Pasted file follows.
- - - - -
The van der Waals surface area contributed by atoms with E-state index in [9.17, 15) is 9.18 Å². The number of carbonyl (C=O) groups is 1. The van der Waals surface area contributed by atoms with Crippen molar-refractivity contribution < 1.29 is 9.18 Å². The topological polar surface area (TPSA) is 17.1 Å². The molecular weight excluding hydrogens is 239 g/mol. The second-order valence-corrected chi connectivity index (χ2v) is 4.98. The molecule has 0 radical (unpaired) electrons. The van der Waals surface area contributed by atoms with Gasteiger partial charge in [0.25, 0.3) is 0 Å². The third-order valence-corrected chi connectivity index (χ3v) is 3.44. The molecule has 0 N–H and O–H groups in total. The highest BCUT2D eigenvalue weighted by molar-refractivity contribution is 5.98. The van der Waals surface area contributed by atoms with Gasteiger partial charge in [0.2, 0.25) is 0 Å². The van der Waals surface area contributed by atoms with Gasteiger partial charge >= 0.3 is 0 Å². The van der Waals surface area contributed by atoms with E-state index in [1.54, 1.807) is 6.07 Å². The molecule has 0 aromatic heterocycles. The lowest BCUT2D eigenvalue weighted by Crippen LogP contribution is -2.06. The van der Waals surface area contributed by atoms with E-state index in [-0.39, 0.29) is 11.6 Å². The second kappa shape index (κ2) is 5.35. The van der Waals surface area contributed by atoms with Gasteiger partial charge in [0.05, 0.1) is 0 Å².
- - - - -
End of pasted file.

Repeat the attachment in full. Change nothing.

The van der Waals surface area contributed by atoms with E-state index in [9.17, 15) is 9.18 Å². The number of carbonyl (C=O) groups is 1. The van der Waals surface area contributed by atoms with Crippen molar-refractivity contribution < 1.29 is 9.18 Å². The topological polar surface area (TPSA) is 17.1 Å². The molecular weight excluding hydrogens is 239 g/mol. The second-order valence-corrected chi connectivity index (χ2v) is 4.98. The molecule has 0 radical (unpaired) electrons. The van der Waals surface area contributed by atoms with Gasteiger partial charge in [0.25, 0.3) is 0 Å². The third-order valence-corrected chi connectivity index (χ3v) is 3.44. The molecule has 0 N–H and O–H groups in total. The highest BCUT2D eigenvalue weighted by molar-refractivity contribution is 5.98. The van der Waals surface area contributed by atoms with Gasteiger partial charge in [0.2, 0.25) is 0 Å². The van der Waals surface area contributed by atoms with Gasteiger partial charge >= 0.3 is 0 Å². The van der Waals surface area contributed by atoms with E-state index in [1.54, 1.807) is 6.07 Å². The molecule has 0 aromatic heterocycles. The lowest BCUT2D eigenvalue weighted by Crippen LogP contribution is -2.06. The van der Waals surface area contributed by atoms with E-state index in [-0.39, 0.29) is 11.6 Å². The second kappa shape index (κ2) is 5.35. The van der Waals surface area contributed by atoms with Gasteiger partial charge in [0.05, 0.1) is 0 Å².